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[11.04.2010 by Cory Tendering]

Music Reviews

Screaming Females - Castle Talk
»Screaming Females
Castle Talk
Don Giovanni
Trent Reznor & Atticus Ross - The Social Network [Original Soundtrack]
»Trent Reznor & Atticus Ross
The Social Network [Original Soundtrack]
The Null Corporation
Deerhunter - Halcyon Digest
»Deerhunter
Halcyon Digest
4AD
No Age - Everything in Between
»No Age
Everything in Between
Sub Pop
Robyn - Body Talk Pt. 1/ Body Talk Pt. 2
»Robyn
Body Talk Pt. 1/ Body Talk Pt. 2
Konichiwa
The Walkmen - Lisbon
»The Walkmen
Lisbon
Fat Possum
Cursive
The Difference Between Houses and Homes
Saddle Creek Records

Rating: 5.5/10 ?


August 11, 2005
Cursive's albums have acted as conduits for epiphany for a number of listeners who grew up with them. Such Blinding Stars for Starving Eyes and The Storms of Early Summer: Semantics of Song hinted at a world beyond Green Day and the Smashing Pumpkins awaiting those seeking to plunge beneath pop music's surface. They made the transition easier by incorporating the angst and distortion into their dynamic, personal post-hardcore.

After this baptism by emo, Domestica foregrounded narrative perspective and introduced kids with learners' licenses to the concept album. Alternative rock songs could tell stories - "I" wasn't always the person singing the songs - and albums could be held together by a thematic thread, learned the all ages shows crowd. The Ugly Organ took Tim Kasher's literary ambitions a step further with its constant metacommentary, serving as what was likely one of their young listeners' first encounters with the technique; it also took the time to prove that cellos and organs could be just as dissonant and rocking as the guitars and drums that dominated the band's prior full-lengths.

Taking a step backwards with Cursive, then, has the potential for both fond memories and excessive awkwardness, just like thumbing through a junior high yearbook or running into an old prom date. It's a return to a more innocent time, but it's also a reminder of how big of a goof you used to be.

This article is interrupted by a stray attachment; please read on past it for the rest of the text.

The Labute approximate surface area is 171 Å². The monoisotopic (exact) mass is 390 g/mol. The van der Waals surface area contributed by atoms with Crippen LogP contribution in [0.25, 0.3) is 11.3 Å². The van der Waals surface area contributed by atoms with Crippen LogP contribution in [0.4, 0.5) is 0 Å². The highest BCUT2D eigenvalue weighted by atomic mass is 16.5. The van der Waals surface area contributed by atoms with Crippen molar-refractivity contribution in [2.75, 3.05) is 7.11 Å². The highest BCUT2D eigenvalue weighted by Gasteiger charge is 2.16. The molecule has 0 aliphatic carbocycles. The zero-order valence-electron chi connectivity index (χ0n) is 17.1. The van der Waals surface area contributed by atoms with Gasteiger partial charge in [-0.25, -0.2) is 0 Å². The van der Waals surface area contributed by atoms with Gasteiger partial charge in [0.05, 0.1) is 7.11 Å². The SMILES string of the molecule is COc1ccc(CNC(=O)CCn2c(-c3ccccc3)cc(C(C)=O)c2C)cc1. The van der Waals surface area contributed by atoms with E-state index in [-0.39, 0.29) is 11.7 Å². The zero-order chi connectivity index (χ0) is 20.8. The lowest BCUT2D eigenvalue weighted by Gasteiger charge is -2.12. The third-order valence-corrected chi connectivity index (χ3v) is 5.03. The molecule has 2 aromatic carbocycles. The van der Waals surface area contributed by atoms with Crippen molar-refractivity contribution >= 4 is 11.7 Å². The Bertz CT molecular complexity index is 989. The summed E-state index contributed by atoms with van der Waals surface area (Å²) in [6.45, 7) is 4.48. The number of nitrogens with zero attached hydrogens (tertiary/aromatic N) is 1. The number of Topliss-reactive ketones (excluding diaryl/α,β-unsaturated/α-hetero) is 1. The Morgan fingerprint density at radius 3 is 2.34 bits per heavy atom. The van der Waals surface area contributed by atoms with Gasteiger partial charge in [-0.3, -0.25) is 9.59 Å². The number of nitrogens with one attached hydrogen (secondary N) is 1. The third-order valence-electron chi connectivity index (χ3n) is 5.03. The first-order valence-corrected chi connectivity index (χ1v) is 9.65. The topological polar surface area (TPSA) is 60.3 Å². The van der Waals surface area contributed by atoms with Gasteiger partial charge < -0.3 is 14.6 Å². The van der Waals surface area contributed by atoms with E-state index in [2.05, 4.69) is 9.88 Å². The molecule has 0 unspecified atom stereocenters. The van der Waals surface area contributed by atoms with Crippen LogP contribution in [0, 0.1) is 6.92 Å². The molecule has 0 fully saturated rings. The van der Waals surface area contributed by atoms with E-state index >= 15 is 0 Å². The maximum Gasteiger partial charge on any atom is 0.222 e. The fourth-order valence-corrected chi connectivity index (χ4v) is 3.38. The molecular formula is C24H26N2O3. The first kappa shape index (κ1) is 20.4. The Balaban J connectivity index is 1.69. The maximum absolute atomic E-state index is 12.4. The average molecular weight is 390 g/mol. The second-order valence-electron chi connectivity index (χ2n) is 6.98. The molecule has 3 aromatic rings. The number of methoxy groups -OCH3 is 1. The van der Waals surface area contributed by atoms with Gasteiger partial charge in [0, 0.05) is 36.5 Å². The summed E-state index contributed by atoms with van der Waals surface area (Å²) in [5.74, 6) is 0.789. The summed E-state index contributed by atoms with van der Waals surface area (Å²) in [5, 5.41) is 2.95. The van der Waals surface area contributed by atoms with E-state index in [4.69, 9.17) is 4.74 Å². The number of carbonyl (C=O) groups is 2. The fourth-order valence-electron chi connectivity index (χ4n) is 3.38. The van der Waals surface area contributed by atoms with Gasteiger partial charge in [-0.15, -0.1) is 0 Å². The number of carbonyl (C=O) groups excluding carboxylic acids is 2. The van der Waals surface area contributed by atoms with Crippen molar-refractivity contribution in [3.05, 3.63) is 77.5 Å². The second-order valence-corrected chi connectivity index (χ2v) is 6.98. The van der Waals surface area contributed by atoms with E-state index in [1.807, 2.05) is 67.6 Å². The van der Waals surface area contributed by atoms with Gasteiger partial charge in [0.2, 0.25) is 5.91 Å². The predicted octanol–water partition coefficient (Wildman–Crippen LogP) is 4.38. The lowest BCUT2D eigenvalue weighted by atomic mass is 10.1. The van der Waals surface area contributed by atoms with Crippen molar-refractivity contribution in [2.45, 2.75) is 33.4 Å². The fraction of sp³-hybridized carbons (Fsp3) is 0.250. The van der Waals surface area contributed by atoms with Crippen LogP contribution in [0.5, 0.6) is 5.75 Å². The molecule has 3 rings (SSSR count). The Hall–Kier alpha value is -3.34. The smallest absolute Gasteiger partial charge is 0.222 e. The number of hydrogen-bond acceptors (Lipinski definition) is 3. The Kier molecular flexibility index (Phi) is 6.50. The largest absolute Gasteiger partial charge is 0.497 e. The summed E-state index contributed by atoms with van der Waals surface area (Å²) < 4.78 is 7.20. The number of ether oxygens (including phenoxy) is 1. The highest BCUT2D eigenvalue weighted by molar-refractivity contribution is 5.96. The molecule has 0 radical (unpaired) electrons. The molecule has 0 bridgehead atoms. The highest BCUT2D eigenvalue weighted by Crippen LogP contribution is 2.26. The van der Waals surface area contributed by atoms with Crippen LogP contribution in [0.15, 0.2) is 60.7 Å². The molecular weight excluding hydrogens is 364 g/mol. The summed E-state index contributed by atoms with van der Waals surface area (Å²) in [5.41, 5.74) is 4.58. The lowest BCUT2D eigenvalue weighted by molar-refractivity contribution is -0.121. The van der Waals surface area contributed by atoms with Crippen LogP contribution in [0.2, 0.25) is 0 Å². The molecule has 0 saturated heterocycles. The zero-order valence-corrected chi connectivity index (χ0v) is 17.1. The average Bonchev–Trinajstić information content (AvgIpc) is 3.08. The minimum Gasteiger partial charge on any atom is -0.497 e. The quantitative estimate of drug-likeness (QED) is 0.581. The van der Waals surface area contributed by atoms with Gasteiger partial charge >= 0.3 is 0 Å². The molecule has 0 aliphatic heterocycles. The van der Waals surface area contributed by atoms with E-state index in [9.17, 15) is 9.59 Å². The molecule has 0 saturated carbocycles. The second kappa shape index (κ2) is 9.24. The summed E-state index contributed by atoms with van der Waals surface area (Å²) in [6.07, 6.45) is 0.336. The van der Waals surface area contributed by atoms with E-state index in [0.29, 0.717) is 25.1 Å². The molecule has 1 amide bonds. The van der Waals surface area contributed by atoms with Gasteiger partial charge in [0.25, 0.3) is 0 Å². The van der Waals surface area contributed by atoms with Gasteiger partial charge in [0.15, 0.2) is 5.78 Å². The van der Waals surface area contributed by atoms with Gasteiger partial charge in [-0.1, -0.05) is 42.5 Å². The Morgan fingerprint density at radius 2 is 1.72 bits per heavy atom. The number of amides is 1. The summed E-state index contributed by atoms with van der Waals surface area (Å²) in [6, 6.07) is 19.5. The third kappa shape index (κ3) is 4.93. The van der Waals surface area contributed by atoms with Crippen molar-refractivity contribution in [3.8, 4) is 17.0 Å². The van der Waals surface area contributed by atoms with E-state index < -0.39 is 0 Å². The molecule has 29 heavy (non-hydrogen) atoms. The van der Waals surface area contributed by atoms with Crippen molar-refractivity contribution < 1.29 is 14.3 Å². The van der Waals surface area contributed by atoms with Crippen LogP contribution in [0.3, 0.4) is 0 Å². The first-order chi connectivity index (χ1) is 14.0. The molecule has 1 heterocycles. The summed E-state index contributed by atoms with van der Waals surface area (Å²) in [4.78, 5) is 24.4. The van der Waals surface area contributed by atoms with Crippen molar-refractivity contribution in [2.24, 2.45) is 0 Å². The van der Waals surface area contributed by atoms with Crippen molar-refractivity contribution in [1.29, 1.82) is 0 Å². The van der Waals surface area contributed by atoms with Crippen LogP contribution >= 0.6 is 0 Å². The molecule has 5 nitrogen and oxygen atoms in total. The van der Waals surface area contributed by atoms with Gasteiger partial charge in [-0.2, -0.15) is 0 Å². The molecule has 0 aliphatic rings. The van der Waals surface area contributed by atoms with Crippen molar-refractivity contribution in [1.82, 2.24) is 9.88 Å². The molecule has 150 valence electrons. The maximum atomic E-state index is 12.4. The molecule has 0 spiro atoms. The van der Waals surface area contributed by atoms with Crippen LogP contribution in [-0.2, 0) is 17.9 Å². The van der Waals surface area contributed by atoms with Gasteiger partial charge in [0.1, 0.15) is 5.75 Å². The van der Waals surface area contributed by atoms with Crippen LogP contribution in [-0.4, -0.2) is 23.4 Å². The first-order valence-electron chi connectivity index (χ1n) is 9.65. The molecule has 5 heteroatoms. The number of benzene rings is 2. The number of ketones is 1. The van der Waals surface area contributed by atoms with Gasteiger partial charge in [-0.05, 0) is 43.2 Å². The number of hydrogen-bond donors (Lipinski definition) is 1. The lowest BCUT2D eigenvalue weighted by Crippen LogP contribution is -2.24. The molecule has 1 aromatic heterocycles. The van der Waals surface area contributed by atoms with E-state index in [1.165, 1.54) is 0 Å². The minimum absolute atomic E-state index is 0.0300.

The Difference Between Houses and Homes narrows its focus down to a specific time frame (1995-2001) and devotes the vast majority of its attention (all but one song, actually) to Cursive's pre-Ted Stevens incarnation. It hones in on the band's gangly, sometimes painful, growing years. At this point, Cursive's deepening voice still cracked at the most inopportune times; they still operated under the fear that mom would walk in and catch them beating off, if you will. This is Cursive's puberty as told through hard-to-find 7-inches and a pair of unreleased demos, and sadly, it mostly points to their early naiveté.

While a few of Cursive's formative songs are great Nirvana/Sunny Day mash-ups, there's nothing comparable to "Bastille Day" here; instead, we're presented with a band trying to get by on soft/loud dynamics and affected screaming alone. Their increases in volume don't signify increases in intensity, however: when they rock, they fail to scrape the underbelly of existence like they do on Domestica. The softer, twinkling passages, meanwhile, traipse about aimlessly; it seems as if their sole function is to provide a contrast for the cathartic choruses and climaxes.

A handful of these recordings show promise, and should prove enjoyable for diehards and newcomers alike. Previously unreleased song "Dispenser" is the oldest track on the comp, and it's a glorious anomaly, capturing Kasher and his bandmates doing their best Archers of Loaf impersonation. It's raw and full of high flying melody, surpassing the nebulous material surrounding it in both vigor and compositional mettle. "Nostalgia," taken from the Small Brown Bike split, is one of the earliest Cursive songs to feature cellist Gretta Cohn, and though its incorporation of the cello isn't as deft as on the Burst and Bloom EP, it does demonstrate a stronger sense of melody than the rest of these B-sides, and shows the band exercising some much needed restraint.

These standouts sadly don't compensate for the rest of the album's general blandness. It's a shame to see any music go out-of-print, but it's difficult to see how most of these songs would have been missed at all. Without the novelty and magic of being new discoveries and current documents, the best they can do is make us thankful for just how much both we, and Cursive, have grown.

Reviewed by Phillip Buchan
A one-time music director at WUOG in Athens, Phillip is into college radio, literature, writing, buying records, going to shows, talking to friends, learning -- pretty much the same stuff that all of us priveledged, (pseudo?)intellectual Americans are into.

See other reviews by Phillip Buchan

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